Sunday, 15 January 2012

The Attitude Called Indian Democracy

Democracy has me stumped. I have been trying to figure out what it means for years together now. My inability to do so had me read history, read dictionaries and even put out a poll to my friends with four options hoping that a consensus would lead me to my destination. Nothing helped and I kept thinking and searching till I realized that this seeming endless search was my answer. Democracy is the flexibility of adapting to the times in order to stay the course. It permits that we change gears, alter the pace and even change tracks. All it expects is that we stay the course.

In India we say we celebrate democracy and yet the country is in a flux. Is it because we are not flexible any longer or have we lost our course? I think it is a mix of both.

The politicos and the law makers are an elitist club that has grown accustomed to a comfort zone. With the experience of the most highly placed leaders comes a particular way of doing things. The age separates them from the desires of world’s youngest democratic population. Flexibility is restricted and vision blurred. With the privileges and the inheritance bestowed upon the younger political honchos there is a chasm between their ideas and reality. The course is thus awry but flexibility plentiful to reach the top. Every new idea that can help us as a nation needs to be shaped and implemented by this collective group that evidently is disconnected with majority of the population.

Those who can make a difference are the urban, educated and aware youth. But we seem to be weary already. Not many of us are flexible to join the services (IAS, IFS, IPS etc.) that connect with the common man and shape policy. We are fixated with the private sector, and rightly so, as we want to improve our standard of living. Consequently the services are being staffed with a majority that is there not by choice but by inevitability. We are hesitant in voting and do not believe in the slow process of weeding out the unwanted with our vote. We cry for our rights and demand that we be looked after and yet every day we forget that we have an obligation of honesty, opinion and productive expression to democracy. Thus the onus to shape the nation is on shoulders who are shirking the very responsibility of altering the future of this nation.

In the last few months the Anna Hazare campaign has taken the nation by a storm. He is being credited to the point of paralyzing government policy indecision. People’s emotions, their support and their expression and extrapolation are all first time events for India of this century. I do not support Anna Hazare but I endorse his spirit and salute him for demonstrating to the people of India that one man can indeed make a difference. He has rallied the rural, urban, young, old, rich and poor Indians across religions to gather together and voice their frustration. If he can do it, if Arvind Kejriwal could get us a new law,the why can the honest, educated, well meaning, hard working youth not? People coming together in support of Anna Hazare are from myriad backgrounds but with one desire, to see honest and transparent dealing in all actions of those who are sitting as our representative. All the young working professionals have too many daily triumphs and battles in common which bring us to a common base camp. All that we need to do from here is work hard and together to be able to summit the peak of change.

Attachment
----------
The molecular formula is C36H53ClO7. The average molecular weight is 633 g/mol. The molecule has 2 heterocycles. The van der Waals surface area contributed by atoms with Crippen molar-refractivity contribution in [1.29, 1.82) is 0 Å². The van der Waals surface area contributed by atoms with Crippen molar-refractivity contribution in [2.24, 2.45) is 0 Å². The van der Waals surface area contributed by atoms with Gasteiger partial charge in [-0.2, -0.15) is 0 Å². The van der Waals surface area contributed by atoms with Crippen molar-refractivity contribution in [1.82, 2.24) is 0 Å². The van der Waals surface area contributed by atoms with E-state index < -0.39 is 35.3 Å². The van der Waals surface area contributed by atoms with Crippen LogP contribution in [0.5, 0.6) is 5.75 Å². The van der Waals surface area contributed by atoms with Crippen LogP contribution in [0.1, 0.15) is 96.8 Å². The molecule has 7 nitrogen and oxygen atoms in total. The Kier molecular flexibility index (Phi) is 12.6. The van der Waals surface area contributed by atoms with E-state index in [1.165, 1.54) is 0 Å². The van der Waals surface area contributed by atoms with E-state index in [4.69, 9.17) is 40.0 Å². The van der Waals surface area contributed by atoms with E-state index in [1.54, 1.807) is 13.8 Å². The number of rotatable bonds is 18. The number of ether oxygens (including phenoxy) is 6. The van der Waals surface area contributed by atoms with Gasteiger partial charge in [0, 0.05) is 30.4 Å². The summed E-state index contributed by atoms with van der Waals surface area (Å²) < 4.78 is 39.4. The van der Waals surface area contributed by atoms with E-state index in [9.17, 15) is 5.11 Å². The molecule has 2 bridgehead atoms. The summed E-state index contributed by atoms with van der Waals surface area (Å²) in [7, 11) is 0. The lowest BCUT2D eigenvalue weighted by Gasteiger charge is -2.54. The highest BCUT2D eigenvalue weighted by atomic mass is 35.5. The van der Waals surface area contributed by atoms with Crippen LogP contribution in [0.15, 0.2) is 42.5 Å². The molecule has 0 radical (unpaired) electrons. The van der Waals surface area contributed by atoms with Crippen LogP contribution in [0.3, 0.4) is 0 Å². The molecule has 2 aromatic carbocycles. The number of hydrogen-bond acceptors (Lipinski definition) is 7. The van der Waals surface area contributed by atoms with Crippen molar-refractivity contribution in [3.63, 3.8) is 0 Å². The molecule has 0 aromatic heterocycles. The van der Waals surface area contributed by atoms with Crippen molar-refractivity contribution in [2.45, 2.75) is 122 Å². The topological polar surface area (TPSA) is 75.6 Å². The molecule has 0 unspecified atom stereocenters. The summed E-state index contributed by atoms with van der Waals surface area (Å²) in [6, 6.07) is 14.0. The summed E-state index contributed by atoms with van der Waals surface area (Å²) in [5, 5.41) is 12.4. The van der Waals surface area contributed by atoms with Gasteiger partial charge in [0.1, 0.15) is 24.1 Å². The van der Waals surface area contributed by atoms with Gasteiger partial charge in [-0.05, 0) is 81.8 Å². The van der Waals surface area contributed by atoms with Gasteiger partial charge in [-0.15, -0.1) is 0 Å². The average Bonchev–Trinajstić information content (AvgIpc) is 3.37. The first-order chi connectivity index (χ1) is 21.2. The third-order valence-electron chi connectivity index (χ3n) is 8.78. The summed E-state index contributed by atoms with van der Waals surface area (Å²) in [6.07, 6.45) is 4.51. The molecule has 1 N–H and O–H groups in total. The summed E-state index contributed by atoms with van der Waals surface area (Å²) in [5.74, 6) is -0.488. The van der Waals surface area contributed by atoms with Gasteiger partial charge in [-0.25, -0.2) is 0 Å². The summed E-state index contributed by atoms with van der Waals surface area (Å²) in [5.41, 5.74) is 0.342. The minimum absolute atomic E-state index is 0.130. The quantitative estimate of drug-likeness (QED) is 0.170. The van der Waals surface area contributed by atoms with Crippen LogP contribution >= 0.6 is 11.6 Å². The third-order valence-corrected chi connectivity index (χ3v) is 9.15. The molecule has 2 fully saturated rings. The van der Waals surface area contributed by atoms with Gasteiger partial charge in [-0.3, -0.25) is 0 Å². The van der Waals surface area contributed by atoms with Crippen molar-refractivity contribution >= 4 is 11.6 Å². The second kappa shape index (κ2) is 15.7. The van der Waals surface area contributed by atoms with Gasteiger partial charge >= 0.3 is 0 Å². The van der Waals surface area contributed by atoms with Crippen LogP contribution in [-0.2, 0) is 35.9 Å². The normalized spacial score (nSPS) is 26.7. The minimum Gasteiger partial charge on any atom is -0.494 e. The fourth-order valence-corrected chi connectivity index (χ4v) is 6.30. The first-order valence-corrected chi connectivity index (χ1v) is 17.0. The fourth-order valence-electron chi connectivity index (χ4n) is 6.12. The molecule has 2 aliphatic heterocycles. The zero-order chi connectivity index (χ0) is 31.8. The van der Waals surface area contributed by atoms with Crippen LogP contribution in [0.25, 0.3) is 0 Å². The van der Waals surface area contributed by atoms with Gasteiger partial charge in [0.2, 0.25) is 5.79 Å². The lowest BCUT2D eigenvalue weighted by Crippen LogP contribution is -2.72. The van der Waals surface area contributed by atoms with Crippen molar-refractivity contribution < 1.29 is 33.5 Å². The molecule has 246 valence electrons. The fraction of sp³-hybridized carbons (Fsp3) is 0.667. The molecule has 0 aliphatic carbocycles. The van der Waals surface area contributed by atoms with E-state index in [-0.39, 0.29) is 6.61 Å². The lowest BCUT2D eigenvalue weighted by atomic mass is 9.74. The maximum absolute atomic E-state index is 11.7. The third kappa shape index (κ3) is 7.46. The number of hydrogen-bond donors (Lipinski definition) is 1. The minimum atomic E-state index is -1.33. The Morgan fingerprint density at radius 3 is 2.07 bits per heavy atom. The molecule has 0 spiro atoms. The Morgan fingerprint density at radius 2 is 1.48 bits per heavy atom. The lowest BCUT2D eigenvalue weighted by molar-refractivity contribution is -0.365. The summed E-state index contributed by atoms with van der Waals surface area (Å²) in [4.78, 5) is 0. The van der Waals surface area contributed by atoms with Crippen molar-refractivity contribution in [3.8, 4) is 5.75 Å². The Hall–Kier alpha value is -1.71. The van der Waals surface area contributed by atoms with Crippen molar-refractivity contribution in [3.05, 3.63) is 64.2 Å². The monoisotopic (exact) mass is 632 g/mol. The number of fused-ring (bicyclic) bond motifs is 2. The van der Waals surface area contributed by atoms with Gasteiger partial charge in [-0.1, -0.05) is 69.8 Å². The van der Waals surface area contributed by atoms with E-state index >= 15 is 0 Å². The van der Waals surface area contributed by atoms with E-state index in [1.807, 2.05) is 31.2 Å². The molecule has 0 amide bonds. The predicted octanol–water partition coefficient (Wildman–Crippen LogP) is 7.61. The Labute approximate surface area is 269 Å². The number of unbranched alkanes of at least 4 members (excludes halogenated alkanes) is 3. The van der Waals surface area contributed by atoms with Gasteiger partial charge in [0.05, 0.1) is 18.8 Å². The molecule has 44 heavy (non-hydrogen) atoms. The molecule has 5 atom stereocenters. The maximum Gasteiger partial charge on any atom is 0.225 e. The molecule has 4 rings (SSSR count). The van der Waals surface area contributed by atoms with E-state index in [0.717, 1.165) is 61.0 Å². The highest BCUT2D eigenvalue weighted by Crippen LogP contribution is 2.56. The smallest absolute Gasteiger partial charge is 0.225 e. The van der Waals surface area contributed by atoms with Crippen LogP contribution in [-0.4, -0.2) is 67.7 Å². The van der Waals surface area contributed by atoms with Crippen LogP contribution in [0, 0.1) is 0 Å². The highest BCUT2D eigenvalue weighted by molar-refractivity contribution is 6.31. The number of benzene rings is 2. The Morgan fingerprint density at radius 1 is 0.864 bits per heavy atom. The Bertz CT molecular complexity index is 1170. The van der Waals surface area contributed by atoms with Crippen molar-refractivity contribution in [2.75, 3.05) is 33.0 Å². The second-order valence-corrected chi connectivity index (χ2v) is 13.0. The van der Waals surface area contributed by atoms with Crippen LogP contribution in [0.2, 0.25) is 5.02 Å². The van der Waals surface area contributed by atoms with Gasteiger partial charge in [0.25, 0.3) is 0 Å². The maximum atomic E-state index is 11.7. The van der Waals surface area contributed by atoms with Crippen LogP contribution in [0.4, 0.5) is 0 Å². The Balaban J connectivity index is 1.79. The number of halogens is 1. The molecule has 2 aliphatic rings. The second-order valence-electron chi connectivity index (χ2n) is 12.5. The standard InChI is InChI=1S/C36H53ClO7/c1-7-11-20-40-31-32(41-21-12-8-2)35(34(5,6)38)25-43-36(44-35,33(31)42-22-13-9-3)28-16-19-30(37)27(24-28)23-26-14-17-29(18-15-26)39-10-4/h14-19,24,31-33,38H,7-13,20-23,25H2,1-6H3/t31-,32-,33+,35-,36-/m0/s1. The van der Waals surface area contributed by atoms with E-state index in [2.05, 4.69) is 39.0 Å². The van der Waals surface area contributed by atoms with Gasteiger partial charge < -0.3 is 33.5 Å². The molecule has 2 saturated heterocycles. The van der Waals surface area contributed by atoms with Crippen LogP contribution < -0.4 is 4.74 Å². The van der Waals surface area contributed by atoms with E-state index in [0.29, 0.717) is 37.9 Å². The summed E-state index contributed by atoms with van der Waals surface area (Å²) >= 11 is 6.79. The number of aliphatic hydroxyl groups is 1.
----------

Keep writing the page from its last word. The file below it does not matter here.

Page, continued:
Every successful summit requires courage, perseverance, guidance and a little bit of luck. We are amongst the world’s youngest countries with the world paying attention to every economic political move that we make. We have an incredibly rich history replete with heroes and role models to provide for inspiration. If we find it within ourselves to learn from our ancestors and positively maneuver the world to focus on us, lady luck will be unable to run away from us. Founders of independent India have left us the incredible legacy of a constitution. A framework that upholds equality, freedom and justice for all; and provides us the guidance that we need to help govern a nation so diverse. Only if we took time to read through it would we know that new laws and agencies are not required. We only need to strengthen the constitution, tweak parts of the Indian penal code, assume responsibility to make the representatives more accountable and to start our climb. Once we find that courage to start and work diligently with perseverance, we will easily summit the change we so eagerly await.

This is a time for India to change. This is a time for Indians to change. This is a time to change our mindset and take responsibility for all actions. We are at the end of the day a 45 year old country. For how long can we keep blaming the 60 pluses in parliament for our woes? Surely if we are smart enough to create an Infosys, win the Grammy and the Oscars, go buy and run Western iconic companies and once in a while even win a cricket World Cup; surely we are able enough to learn the ropes and steer our own nation successfully in the direction of prosperity, peace and harmony. This is the time for the youth of India to awaken and realize that their time to create history has come. We need to show our might in hard work and affirmative action. We need to engage in and explore polity, debate and discuss policy, vote for and veto in twenty first century Indian democracy. We are a great nation and the time has come to prove it. If we cannot change our destiny no one else will.

1 comment:

Anonymous said...

Though change has been initiated, magnitude of resistance from people who have been grand fathered into the system is unbelievable. I am not cynical but skeptical about the course.